The enduring power of a glorious translation

Date Published: Saturday, 14 February 2009

From Times Online, February 14, 2009,By his Maiesties speciall commandement

There will be hosannas and great rejoicing for the 400th anniversary of the King James Bible

Michael Binyon

For almost 400 years its words have rung out across pulpits the length and breadth of the country. Its phrases have been on the lips of millions, its cadences the music of English literature. Few translations have been as felicitous, few books as influential.

The Authorised Version of the Bible, known also in America as the King James Version, is arguably one of the greatest works ever published in this country. And a committee has just been set up to ensure that its quatercentenary in 2011 is celebrated with rejoicing, gusto and a host of national commemorations.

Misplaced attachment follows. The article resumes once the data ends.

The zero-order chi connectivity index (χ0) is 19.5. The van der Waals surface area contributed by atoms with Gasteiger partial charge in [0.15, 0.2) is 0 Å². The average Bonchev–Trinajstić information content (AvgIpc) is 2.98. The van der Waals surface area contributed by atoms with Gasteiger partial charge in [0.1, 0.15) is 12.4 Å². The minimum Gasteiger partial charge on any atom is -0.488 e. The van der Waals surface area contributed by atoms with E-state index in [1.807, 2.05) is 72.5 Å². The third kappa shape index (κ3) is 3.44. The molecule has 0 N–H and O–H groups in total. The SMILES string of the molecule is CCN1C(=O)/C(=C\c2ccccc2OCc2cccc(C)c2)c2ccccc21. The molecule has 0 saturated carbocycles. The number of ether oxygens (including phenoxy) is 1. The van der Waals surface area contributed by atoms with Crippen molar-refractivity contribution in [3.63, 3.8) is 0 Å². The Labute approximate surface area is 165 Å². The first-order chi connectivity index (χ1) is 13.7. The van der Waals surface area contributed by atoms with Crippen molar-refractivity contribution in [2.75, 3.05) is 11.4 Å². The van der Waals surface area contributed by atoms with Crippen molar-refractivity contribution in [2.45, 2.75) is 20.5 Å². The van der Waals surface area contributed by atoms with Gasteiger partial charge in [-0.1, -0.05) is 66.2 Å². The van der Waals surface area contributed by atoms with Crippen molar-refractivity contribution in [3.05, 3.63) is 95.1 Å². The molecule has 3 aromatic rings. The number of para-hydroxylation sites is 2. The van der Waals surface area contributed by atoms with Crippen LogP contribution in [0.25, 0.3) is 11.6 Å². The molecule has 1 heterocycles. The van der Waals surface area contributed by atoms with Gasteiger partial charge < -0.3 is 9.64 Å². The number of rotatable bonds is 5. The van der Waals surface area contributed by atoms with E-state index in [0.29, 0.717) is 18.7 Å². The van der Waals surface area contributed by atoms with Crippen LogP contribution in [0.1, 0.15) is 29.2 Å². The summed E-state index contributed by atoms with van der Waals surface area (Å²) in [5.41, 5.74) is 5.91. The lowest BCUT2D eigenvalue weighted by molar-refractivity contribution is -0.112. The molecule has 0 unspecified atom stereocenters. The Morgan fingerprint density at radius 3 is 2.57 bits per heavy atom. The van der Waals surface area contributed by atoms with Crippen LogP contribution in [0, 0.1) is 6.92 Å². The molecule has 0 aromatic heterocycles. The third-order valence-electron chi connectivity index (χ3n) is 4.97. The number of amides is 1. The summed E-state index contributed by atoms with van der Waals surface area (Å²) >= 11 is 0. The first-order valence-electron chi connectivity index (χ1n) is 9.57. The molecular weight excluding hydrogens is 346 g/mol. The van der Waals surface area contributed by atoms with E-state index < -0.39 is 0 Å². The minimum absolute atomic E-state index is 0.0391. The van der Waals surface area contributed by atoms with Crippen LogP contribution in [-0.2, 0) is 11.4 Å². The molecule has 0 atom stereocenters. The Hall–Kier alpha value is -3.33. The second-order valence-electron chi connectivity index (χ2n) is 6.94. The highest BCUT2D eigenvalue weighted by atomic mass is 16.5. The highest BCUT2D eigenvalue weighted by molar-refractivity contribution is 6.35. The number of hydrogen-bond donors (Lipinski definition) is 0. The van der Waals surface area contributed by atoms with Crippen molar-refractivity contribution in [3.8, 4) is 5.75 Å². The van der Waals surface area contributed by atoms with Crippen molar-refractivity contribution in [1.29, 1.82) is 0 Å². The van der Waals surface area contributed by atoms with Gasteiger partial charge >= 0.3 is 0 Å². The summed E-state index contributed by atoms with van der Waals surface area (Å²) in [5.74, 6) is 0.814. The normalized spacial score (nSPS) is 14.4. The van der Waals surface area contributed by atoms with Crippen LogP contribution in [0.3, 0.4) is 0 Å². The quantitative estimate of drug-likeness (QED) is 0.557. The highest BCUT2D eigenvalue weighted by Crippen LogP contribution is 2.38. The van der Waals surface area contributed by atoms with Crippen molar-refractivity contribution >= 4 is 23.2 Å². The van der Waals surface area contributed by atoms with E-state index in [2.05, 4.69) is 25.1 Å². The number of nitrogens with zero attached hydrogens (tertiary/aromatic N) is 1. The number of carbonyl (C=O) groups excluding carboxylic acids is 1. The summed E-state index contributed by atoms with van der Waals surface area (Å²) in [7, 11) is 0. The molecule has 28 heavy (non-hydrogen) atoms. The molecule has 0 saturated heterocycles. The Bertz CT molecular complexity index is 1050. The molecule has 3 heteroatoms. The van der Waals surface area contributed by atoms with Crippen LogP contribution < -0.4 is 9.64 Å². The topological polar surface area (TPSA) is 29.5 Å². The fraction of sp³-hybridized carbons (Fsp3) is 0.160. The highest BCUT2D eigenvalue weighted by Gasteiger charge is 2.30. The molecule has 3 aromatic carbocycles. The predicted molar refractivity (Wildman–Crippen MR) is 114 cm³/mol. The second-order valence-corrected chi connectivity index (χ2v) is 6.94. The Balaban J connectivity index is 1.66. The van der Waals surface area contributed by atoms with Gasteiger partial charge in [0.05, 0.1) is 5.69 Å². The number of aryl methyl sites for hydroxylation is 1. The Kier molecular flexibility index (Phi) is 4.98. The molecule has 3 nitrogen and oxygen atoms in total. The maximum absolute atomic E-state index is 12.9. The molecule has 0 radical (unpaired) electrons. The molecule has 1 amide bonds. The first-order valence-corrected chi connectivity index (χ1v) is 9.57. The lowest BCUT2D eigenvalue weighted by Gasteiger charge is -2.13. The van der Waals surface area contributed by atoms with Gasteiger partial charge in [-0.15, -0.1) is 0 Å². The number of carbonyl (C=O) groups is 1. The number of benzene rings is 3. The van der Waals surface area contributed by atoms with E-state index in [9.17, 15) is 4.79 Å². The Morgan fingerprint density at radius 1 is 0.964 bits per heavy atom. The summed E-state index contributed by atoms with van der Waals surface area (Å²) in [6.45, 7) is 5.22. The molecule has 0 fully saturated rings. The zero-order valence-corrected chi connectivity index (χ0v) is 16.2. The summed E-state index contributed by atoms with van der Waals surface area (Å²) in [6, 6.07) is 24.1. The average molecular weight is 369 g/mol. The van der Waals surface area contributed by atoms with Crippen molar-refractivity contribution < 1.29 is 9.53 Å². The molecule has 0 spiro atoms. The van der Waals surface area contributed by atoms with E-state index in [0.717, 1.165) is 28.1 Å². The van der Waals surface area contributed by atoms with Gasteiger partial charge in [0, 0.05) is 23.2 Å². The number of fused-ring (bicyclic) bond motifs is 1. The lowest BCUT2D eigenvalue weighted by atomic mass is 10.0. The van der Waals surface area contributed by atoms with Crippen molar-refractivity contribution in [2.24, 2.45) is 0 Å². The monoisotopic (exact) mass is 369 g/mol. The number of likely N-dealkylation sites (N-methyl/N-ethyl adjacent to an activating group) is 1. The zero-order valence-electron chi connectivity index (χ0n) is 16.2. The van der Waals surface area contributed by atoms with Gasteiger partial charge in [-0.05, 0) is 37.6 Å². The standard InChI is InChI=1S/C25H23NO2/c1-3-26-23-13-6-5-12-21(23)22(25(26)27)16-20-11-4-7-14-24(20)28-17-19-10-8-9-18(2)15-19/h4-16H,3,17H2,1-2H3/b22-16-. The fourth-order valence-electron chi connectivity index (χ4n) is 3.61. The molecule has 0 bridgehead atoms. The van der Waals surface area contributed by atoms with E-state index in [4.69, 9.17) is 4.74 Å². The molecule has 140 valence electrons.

Few know who most of the translators were, apart from Bishop Lancelot Andrews, the convener of the group and general editor. In 1604 the newly crowned King assembled a group of scholars at Hampton Court to discuss the controversies that had arisen, especially among the Puritan faction of the Church of England, over earlier translations of the Bible. They decided that a completely new translation was needed, and the King authorised the 47 scholars, all members of the Church, to begin work.

Learned in Greek and Hebrew, steeped in the rhythms of the language of Shakespeare (still then writing plays), they took seven years to complete all the books of the Old Testament (from the Masoretic Hebrew), the New Testament (from Greek) and the Apocrypha (from Greek and, in part, from Latin).

The Bible was intended to replace the Bishops' Bible as the official version for readings in the Church of England. The King's Printer was authorised to issue copies, and it swiftly became the standard lectern Bible in parish use. It was authorised by Act of Parliament and by the first half of the 18th century was the sole version in current use in Protestant churches, supplanting the Latin Vulgate as the standard version of scripture for English-speaking scholars.

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